In the wake of health scares like the 2006 E. coli outbreak traced to tainted spinach, the food industry is scrambling to reassure the public—and hoping to head off a congressional response, the San Francisco Chronicle reports. Voluntary efforts are under way to make tracing easier. For example, one new labeling system gives each product a unique identification code, allowing consumers to trace it to its point of origin.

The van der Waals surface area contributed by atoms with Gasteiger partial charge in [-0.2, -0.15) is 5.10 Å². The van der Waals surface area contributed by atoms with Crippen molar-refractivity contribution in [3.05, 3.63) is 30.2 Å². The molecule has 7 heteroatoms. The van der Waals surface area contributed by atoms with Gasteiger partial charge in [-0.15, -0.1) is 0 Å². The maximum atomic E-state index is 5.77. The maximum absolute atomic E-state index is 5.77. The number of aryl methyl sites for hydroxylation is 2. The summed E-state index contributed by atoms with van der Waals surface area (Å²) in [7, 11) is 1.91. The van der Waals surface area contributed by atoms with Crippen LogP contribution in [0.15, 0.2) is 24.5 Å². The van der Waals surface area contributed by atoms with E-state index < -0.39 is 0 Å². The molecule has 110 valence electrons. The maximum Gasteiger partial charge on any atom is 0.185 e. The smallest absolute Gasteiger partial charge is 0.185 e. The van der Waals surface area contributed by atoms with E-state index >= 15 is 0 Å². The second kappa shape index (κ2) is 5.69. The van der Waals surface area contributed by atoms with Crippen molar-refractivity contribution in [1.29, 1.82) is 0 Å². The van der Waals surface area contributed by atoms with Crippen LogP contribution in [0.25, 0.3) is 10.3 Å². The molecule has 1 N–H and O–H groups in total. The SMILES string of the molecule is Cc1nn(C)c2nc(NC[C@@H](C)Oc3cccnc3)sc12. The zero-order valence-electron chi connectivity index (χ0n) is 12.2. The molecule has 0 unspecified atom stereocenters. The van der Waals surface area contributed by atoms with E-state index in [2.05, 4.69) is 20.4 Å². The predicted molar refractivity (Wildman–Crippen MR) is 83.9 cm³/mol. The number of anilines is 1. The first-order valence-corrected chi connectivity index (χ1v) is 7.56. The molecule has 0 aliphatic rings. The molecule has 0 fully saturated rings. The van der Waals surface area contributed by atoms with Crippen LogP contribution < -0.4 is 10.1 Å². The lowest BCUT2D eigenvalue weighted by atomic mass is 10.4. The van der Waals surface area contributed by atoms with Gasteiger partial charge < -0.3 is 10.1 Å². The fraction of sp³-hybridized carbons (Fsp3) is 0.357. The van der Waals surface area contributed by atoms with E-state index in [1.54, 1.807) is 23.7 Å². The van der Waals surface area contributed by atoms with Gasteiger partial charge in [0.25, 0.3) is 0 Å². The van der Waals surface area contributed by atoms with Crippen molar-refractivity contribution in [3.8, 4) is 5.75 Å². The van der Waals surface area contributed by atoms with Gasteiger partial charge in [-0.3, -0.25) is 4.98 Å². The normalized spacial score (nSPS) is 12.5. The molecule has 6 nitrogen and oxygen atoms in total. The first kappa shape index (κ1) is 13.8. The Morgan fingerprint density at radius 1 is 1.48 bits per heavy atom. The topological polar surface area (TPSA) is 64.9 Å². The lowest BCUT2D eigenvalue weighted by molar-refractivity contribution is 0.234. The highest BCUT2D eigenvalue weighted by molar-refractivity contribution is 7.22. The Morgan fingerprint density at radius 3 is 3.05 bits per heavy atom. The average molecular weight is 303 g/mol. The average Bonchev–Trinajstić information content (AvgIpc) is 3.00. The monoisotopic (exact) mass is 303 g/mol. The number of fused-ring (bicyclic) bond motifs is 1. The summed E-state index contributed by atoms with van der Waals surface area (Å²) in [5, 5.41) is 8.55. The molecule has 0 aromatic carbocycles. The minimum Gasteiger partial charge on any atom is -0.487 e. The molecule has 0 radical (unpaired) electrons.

The system, HarvestMark, is a spin-off of an effort to fight counterfeiting of pharmaceuticals and electronics. "This was a perfect application we had never thought of," a parent company co-founder said of agricultural use. The E. coli scare convinced growers and supermarkets tracing is valuable. “That was really the first time the FDA issued a blanket advisory against a commodity,” says one agricultural researcher. “A lot of growers who couldn’t possibly have been responsible were greatly affected.”